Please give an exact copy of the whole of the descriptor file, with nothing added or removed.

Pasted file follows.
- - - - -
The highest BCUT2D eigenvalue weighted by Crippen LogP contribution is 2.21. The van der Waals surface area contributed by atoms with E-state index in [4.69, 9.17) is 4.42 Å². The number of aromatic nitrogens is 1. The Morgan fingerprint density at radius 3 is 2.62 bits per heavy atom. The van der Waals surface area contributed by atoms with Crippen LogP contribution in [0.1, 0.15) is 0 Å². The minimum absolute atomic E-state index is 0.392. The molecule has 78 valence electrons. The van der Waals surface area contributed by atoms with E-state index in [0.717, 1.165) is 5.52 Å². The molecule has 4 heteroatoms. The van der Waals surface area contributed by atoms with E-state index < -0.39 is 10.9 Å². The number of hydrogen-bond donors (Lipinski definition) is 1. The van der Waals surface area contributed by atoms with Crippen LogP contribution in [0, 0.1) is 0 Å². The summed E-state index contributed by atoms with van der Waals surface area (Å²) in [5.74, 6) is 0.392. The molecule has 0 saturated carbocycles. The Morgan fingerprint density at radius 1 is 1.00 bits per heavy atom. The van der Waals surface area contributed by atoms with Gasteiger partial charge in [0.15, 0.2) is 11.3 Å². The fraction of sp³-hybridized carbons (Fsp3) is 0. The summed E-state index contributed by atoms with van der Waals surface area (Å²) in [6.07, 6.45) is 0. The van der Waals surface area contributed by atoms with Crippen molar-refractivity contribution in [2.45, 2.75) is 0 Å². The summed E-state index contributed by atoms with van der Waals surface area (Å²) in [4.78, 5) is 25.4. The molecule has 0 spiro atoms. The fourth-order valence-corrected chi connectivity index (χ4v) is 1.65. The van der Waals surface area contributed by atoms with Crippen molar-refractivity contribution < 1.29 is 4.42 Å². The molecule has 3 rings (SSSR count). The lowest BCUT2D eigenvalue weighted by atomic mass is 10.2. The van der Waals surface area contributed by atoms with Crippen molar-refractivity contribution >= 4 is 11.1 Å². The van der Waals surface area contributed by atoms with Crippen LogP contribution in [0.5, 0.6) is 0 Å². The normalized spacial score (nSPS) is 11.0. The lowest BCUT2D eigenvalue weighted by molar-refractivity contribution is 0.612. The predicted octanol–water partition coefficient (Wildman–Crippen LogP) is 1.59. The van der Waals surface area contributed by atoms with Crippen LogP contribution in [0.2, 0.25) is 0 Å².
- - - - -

The highest BCUT2D eigenvalue weighted by Crippen LogP contribution is 2.21. The van der Waals surface area contributed by atoms with E-state index in [4.69, 9.17) is 4.42 Å². The number of aromatic nitrogens is 1. The Morgan fingerprint density at radius 3 is 2.62 bits per heavy atom. The van der Waals surface area contributed by atoms with Crippen LogP contribution in [0.1, 0.15) is 0 Å². The minimum absolute atomic E-state index is 0.392. The molecule has 78 valence electrons. The van der Waals surface area contributed by atoms with E-state index in [0.717, 1.165) is 5.52 Å². The molecule has 4 heteroatoms. The van der Waals surface area contributed by atoms with E-state index < -0.39 is 10.9 Å². The number of hydrogen-bond donors (Lipinski definition) is 1. The van der Waals surface area contributed by atoms with Crippen LogP contribution in [0, 0.1) is 0 Å². The summed E-state index contributed by atoms with van der Waals surface area (Å²) in [5.74, 6) is 0.392. The molecule has 0 saturated carbocycles. The Morgan fingerprint density at radius 1 is 1.00 bits per heavy atom. The van der Waals surface area contributed by atoms with Gasteiger partial charge in [0.15, 0.2) is 11.3 Å². The fraction of sp³-hybridized carbons (Fsp3) is 0. The summed E-state index contributed by atoms with van der Waals surface area (Å²) in [6.07, 6.45) is 0. The van der Waals surface area contributed by atoms with Crippen molar-refractivity contribution in [2.45, 2.75) is 0 Å². The summed E-state index contributed by atoms with van der Waals surface area (Å²) in [4.78, 5) is 25.4. The molecule has 0 spiro atoms. The fourth-order valence-corrected chi connectivity index (χ4v) is 1.65. The van der Waals surface area contributed by atoms with Crippen molar-refractivity contribution < 1.29 is 4.42 Å². The molecule has 3 rings (SSSR count). The lowest BCUT2D eigenvalue weighted by atomic mass is 10.2. The van der Waals surface area contributed by atoms with Crippen molar-refractivity contribution >= 4 is 11.1 Å². The van der Waals surface area contributed by atoms with Crippen LogP contribution in [0.5, 0.6) is 0 Å². The normalized spacial score (nSPS) is 11.0. The lowest BCUT2D eigenvalue weighted by molar-refractivity contribution is 0.612. The predicted octanol–water partition coefficient (Wildman–Crippen LogP) is 1.59. The van der Waals surface area contributed by atoms with Crippen LogP contribution in [0.2, 0.25) is 0 Å².